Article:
Why couldn't we have been raised to live on a boat? I mean c'mon Dad you were the one who showed me your passions for surfing, boating and everything else related to water, didn't you foresee this coming? We really could've used the foresight and background of having lived aboard previously throughout this process to know where to begin. But therein lies a victory, albeit a small one but nonetheless a victory for us, just to begin.
To say we envisioned ourselves being overwhelmed and having an exploding to do list chock-full of daunting hand scribed only documents and DMV visits, would be a lie. As with most when they are infatuating over their dream, we only saw the romantic side of it all. Yes, we are overwhelmed, or at least we were, but this is exactly where we wanted to be. Only difference was we had a different, nay sexier term for it when we were planning out our adventure, being outside of our comfort zone.
So here we are now as a fully insured, USCG documented, antique registered sailing vessel and an incredibly relieved pair of not-so-green anymore owners. Don't get me wrong we still don't have the slightest clue of where to begin on properly tacking, bleeding a fuel line or what amps we draw but man can we tie a mean bowline and furl the shit out of that headsail. Oh yeah by the way Lucidity is now in her home port of St. Petersburg after her maiden voyage from middle of nowhere Florida, I mean Indiantown but we'll dive more into that in the next post.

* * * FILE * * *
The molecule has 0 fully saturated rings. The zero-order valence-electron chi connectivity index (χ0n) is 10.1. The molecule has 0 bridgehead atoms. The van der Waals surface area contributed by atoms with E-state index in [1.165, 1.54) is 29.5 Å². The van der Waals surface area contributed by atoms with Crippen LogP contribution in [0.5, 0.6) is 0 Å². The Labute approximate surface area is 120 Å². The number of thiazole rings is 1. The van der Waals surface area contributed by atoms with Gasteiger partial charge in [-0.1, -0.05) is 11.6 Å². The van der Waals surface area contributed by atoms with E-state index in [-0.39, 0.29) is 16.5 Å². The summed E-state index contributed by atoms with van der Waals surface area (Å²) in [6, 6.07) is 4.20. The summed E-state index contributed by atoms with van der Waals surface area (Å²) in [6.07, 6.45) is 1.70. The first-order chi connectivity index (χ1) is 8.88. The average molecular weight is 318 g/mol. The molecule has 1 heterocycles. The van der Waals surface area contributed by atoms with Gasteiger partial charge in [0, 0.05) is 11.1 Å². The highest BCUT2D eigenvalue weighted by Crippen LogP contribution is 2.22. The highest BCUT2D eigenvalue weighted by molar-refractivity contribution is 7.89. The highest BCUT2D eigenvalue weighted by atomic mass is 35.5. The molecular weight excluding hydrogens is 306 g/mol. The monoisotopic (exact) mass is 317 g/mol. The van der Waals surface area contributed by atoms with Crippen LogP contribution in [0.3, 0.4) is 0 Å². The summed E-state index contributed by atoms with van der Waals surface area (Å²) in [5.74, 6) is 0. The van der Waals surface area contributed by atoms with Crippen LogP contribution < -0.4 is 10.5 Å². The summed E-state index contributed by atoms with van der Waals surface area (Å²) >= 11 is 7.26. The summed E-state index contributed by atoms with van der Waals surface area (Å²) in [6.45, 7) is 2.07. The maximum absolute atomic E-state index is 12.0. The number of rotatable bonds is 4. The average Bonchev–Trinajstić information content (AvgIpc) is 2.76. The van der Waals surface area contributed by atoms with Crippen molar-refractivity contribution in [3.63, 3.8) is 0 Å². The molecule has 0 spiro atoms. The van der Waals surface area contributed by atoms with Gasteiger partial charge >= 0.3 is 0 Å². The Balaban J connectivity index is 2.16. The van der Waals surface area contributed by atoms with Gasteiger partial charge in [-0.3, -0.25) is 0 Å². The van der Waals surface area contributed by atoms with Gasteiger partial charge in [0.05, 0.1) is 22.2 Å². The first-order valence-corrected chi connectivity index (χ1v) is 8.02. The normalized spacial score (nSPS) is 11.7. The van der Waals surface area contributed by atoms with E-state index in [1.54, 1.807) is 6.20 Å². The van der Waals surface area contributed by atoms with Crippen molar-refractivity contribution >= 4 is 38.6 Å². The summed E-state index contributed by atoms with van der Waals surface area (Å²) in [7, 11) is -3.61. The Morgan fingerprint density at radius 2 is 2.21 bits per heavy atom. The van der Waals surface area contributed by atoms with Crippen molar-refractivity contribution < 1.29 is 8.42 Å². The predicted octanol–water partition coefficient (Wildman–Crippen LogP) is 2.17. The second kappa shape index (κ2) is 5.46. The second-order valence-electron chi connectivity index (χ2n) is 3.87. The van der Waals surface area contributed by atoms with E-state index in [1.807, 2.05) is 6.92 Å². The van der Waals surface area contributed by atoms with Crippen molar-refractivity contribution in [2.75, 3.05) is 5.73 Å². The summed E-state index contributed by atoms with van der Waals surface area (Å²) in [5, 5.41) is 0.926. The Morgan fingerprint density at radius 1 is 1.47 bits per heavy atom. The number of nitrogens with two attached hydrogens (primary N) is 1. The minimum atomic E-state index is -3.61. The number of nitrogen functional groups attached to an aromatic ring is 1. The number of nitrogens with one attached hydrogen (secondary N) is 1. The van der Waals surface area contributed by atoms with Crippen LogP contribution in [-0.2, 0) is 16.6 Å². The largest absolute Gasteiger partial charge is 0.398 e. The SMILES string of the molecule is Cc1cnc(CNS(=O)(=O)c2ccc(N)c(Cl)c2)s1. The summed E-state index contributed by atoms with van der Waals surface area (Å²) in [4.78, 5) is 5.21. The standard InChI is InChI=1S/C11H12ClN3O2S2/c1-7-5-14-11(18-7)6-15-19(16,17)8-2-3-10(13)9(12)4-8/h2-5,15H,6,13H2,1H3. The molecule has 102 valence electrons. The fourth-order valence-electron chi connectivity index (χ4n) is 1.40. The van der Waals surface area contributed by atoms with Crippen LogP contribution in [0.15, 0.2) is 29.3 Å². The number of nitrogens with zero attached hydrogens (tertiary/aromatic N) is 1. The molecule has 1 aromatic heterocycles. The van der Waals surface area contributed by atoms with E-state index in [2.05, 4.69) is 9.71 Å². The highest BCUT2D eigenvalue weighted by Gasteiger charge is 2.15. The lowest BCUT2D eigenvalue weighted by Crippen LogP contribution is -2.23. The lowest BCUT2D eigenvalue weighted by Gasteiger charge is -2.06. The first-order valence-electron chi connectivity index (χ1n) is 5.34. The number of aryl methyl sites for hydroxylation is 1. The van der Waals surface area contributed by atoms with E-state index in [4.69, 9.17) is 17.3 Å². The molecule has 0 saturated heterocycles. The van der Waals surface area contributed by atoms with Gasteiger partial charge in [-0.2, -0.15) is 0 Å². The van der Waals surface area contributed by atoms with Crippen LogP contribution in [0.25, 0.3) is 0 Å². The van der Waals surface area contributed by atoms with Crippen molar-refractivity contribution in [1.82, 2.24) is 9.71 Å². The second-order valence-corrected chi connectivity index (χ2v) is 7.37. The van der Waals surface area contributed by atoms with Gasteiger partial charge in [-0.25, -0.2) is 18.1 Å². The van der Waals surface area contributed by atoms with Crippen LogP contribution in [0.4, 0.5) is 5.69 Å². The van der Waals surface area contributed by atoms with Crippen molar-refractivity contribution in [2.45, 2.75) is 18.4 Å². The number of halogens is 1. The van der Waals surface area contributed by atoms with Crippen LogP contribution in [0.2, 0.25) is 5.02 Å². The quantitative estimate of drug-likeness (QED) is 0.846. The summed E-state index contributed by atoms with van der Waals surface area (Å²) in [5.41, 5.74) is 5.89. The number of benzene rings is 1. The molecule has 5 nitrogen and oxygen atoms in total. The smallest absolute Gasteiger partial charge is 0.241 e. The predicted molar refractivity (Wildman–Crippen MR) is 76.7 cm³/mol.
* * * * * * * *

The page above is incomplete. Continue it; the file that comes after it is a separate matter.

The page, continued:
So where to start on the documentation process? I'd prefer to not relive it so how about the cliff notes version - you'll thank me later. So why USCG documentation? Well first off we liked the idea of not having to smear some random combination of Home Depot purchased letter & number decals on the front steps (port bow section of hull) of our home.
Secondly, being documented facilitates clearance with foreign governments when cruising their waters and provides certain protections while sailing under Old Glory. As for antique registration, easy answer is its crazy cheap. Cheap as in $5.25 per year. Lastly insurance, yea I saved the most exhilarating for last. We decided on going with hull insurance and 300k liability, due primarily to our lack of sailboating experience. What hull insurance does is provide pay out if you were to lose your boat to a hurricane, fire, what have you. They pay out what you have stated as an Agreed Value or Market Value, which for us sounded like a great way to be screwed out of what our vessel is truly worth due to the insurance industry's best friend, depreciation. Needless to say we decided on Agreed Value, paid for the full year and got unlimited towing as well.
Relieved is a subtle way of describing how I feel now that it's all done. We're legal, we're still afloat and we can somewhat back our boat out of its tight slip, lookout world. We are learning something new everyday, being challenged in more ways than we could've imagined and enduring the feeling of going from almost-experts at our current jobs to complete sailing novices. This is what we signed up for, we're happily overwhelmed and stoked to have you here for the duration of staying outside our comfort zones.